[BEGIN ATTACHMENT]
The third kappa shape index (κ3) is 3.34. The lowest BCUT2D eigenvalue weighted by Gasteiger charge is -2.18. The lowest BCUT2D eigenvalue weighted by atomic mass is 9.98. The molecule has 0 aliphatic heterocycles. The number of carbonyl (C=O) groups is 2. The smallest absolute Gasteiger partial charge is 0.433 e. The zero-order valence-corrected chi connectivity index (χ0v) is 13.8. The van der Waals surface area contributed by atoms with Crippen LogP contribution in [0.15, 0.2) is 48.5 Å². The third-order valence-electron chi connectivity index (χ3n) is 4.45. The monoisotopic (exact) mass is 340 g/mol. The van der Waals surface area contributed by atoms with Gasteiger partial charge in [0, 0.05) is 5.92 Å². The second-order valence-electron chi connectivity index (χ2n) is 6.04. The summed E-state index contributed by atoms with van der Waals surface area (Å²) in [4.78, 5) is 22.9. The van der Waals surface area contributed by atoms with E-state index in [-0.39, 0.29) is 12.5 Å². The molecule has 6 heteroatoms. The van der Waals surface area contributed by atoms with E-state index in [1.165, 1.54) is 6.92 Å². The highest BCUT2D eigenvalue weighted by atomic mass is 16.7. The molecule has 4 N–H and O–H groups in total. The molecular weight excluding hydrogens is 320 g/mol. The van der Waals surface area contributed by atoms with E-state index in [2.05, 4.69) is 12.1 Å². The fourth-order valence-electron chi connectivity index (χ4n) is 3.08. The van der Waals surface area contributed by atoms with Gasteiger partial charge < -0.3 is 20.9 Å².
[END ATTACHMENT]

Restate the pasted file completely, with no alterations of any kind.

The third kappa shape index (κ3) is 3.34. The lowest BCUT2D eigenvalue weighted by Gasteiger charge is -2.18. The lowest BCUT2D eigenvalue weighted by atomic mass is 9.98. The molecule has 0 aliphatic heterocycles. The number of carbonyl (C=O) groups is 2. The smallest absolute Gasteiger partial charge is 0.433 e. The zero-order valence-corrected chi connectivity index (χ0v) is 13.8. The van der Waals surface area contributed by atoms with Crippen LogP contribution in [0.15, 0.2) is 48.5 Å². The third-order valence-electron chi connectivity index (χ3n) is 4.45. The monoisotopic (exact) mass is 340 g/mol. The van der Waals surface area contributed by atoms with Gasteiger partial charge in [0, 0.05) is 5.92 Å². The second-order valence-electron chi connectivity index (χ2n) is 6.04. The summed E-state index contributed by atoms with van der Waals surface area (Å²) in [4.78, 5) is 22.9. The van der Waals surface area contributed by atoms with E-state index in [-0.39, 0.29) is 12.5 Å². The molecule has 6 heteroatoms. The van der Waals surface area contributed by atoms with E-state index in [1.165, 1.54) is 6.92 Å². The highest BCUT2D eigenvalue weighted by atomic mass is 16.7. The molecule has 4 N–H and O–H groups in total. The molecular weight excluding hydrogens is 320 g/mol. The van der Waals surface area contributed by atoms with E-state index in [2.05, 4.69) is 12.1 Å². The fourth-order valence-electron chi connectivity index (χ4n) is 3.08. The van der Waals surface area contributed by atoms with Gasteiger partial charge < -0.3 is 20.9 Å².